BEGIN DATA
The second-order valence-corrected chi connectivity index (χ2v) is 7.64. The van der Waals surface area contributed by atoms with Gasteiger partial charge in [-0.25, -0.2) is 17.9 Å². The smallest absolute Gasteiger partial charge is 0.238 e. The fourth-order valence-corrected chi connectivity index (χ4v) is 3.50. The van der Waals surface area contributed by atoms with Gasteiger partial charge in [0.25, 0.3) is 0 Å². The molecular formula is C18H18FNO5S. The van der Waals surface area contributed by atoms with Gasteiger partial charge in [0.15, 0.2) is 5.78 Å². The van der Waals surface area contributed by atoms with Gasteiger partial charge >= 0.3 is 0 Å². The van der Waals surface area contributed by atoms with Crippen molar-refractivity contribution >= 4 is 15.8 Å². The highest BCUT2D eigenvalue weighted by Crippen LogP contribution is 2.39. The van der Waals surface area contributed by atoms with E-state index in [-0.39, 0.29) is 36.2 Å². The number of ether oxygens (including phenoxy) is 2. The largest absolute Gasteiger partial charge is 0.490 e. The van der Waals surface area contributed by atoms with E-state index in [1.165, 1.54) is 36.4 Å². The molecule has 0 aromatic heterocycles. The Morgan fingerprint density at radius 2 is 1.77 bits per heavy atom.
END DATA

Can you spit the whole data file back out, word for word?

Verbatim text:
The second-order valence-corrected chi connectivity index (χ2v) is 7.64. The van der Waals surface area contributed by atoms with Gasteiger partial charge in [-0.25, -0.2) is 17.9 Å². The smallest absolute Gasteiger partial charge is 0.238 e. The fourth-order valence-corrected chi connectivity index (χ4v) is 3.50. The van der Waals surface area contributed by atoms with Gasteiger partial charge in [0.25, 0.3) is 0 Å². The molecular formula is C18H18FNO5S. The van der Waals surface area contributed by atoms with Gasteiger partial charge in [0.15, 0.2) is 5.78 Å². The van der Waals surface area contributed by atoms with Gasteiger partial charge >= 0.3 is 0 Å². The van der Waals surface area contributed by atoms with Crippen molar-refractivity contribution >= 4 is 15.8 Å². The highest BCUT2D eigenvalue weighted by Crippen LogP contribution is 2.39. The van der Waals surface area contributed by atoms with E-state index in [-0.39, 0.29) is 36.2 Å². The number of ether oxygens (including phenoxy) is 2. The largest absolute Gasteiger partial charge is 0.490 e. The van der Waals surface area contributed by atoms with E-state index in [1.165, 1.54) is 36.4 Å². The molecule has 0 aromatic heterocycles. The Morgan fingerprint density at radius 2 is 1.77 bits per heavy atom.